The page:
There’s a fifth door too, that the document is some pandemic version of the Steele dossier passing along half-vetted innuendo to make a political enemy sweat. A Twitter pal notes that intelligence about WIV staffers needing to be hospitalized in November 2019 has been circulating for more than a year but remains conspicuously thin and vague. Read this thread in its entirety for some healthy skepticism about it. It’s strange that the WSJ doesn’t identify where the intel came from, strange that experts seem divided on its accuracy (although one called it “exquisite”), and strange that the “international partner” that provided it to the U.S. isn’t named.

That same account pointed out that other news stories similar to the Journal’s have run over the past year, seemingly based on the same raw intelligence that the WSJ had and similarly unimpressive in their details. Why is that intel popping up again now? The Journal story offers a clue: “The disclosure of the number of researchers, the timing of their illnesses and their hospital visits come on the eve of a meeting of the World Health Organization’s decision-making body, which is expected to discuss the next phase of an investigation into Covid-19’s origins.” Someone with the intel must have pushed it to the paper hoping that a splashy new story about the three allegedly hospitalized researchers would put pressure on the WHO to be more aggressive as it pursues the lab-leak theory. And maybe to put pressure on China to be more forthcoming about the earliest evidence of the virus’s emergence:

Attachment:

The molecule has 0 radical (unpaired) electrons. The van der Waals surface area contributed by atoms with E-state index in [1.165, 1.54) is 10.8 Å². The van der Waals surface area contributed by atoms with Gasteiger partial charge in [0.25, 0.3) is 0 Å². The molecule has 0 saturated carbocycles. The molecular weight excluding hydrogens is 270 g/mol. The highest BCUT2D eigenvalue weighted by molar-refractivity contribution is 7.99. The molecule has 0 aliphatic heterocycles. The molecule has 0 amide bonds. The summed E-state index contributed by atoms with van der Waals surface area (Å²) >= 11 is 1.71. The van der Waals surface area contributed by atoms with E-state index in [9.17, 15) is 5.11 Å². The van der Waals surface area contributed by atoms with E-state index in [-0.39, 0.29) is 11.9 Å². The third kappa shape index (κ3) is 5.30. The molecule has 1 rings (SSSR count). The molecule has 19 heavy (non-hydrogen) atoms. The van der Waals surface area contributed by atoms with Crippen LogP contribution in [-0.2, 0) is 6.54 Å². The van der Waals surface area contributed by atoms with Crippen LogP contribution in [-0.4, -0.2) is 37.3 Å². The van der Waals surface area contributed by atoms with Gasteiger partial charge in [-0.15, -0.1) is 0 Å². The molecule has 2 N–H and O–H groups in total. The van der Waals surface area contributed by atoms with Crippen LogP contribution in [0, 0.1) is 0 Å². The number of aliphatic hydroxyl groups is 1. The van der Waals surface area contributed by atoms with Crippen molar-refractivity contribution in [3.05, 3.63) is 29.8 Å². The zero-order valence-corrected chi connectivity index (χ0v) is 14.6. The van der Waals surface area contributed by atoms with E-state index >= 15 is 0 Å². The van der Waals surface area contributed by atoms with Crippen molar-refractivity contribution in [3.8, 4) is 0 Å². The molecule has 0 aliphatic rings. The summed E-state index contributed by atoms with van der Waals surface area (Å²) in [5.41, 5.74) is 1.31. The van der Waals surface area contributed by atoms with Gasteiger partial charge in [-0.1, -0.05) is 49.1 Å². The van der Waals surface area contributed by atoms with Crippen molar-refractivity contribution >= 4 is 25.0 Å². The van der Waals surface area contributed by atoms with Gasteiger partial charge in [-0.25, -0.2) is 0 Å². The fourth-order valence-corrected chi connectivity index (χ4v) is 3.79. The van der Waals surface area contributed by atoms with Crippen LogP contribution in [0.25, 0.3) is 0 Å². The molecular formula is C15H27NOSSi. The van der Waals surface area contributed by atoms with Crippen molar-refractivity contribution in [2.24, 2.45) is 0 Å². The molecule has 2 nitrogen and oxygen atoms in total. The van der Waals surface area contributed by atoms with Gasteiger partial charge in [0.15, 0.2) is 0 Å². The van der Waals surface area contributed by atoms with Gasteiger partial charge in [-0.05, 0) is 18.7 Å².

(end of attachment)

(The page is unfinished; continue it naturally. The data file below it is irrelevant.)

The Wuhan Institute hasn’t shared raw data, safety logs and lab records on its extensive work with coronaviruses in bats, which many consider the most likely source of the virus…

Members of the WHO-led team said Chinese counterparts had identified 92 potential Covid-19 cases among some 76,000 people who fell sick between October and early December 2019, but turned down requests to share raw data on the larger group. That data would help the WHO-led team understand why China sought to only test those 92 people for antibodies.

Team members also said they asked for access to a Wuhan blood bank to test samples from before December 2019 for antibodies. Chinese authorities declined at first, citing privacy concerns, then agreed, but have yet to provide that access, team members say.

Given how China hawks in the U.S. have embraced the lab-leak theory, it’s within Beijing’s power to embarrass them by providing the WHO and other regulatory bodies with full access — if, of course, they’re confident that the virus didn’t escape from their lab. Let the scientists come in, poke around, and declare the Americans paranoid idiots. If Beijing’s not willing to grant that access, then we’re left to wonder why.

I’ll leave you with Scott Gottlieb, who’s also increasingly credulous about the possibility of a lab leak. It’s been a year and we’re no closer to supporting the “natural origin” theory, he notes. The same isn’t true of the “lab accident” theory.